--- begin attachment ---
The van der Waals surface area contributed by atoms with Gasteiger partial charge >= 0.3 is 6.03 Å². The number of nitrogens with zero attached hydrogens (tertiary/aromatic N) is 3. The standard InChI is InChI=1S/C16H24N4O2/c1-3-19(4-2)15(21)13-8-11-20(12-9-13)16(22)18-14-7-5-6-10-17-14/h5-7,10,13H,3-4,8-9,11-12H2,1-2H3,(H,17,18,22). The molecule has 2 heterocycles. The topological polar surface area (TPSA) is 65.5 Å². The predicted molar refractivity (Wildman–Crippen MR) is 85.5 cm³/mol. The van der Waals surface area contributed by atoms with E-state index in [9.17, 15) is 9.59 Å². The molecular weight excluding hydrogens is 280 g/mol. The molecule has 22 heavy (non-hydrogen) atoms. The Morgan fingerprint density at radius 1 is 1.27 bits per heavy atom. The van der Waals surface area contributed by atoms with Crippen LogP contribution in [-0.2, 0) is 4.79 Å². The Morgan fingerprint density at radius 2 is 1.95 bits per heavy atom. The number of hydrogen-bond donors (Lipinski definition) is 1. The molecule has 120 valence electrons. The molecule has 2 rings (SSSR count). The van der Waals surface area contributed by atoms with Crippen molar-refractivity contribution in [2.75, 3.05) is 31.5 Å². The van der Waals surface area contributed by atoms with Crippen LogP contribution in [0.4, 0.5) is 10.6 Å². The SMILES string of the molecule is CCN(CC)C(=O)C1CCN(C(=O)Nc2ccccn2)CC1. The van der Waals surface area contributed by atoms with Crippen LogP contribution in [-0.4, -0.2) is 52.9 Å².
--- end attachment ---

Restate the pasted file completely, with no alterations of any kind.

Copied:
The van der Waals surface area contributed by atoms with Gasteiger partial charge >= 0.3 is 6.03 Å². The number of nitrogens with zero attached hydrogens (tertiary/aromatic N) is 3. The standard InChI is InChI=1S/C16H24N4O2/c1-3-19(4-2)15(21)13-8-11-20(12-9-13)16(22)18-14-7-5-6-10-17-14/h5-7,10,13H,3-4,8-9,11-12H2,1-2H3,(H,17,18,22). The molecule has 2 heterocycles. The topological polar surface area (TPSA) is 65.5 Å². The predicted molar refractivity (Wildman–Crippen MR) is 85.5 cm³/mol. The van der Waals surface area contributed by atoms with E-state index in [9.17, 15) is 9.59 Å². The molecular weight excluding hydrogens is 280 g/mol. The molecule has 22 heavy (non-hydrogen) atoms. The Morgan fingerprint density at radius 1 is 1.27 bits per heavy atom. The van der Waals surface area contributed by atoms with Crippen LogP contribution in [-0.2, 0) is 4.79 Å². The Morgan fingerprint density at radius 2 is 1.95 bits per heavy atom. The number of hydrogen-bond donors (Lipinski definition) is 1. The molecule has 120 valence electrons. The molecule has 2 rings (SSSR count). The van der Waals surface area contributed by atoms with Crippen molar-refractivity contribution in [2.75, 3.05) is 31.5 Å². The van der Waals surface area contributed by atoms with Crippen LogP contribution in [0.4, 0.5) is 10.6 Å². The SMILES string of the molecule is CCN(CC)C(=O)C1CCN(C(=O)Nc2ccccn2)CC1. The van der Waals surface area contributed by atoms with Crippen LogP contribution in [-0.4, -0.2) is 52.9 Å².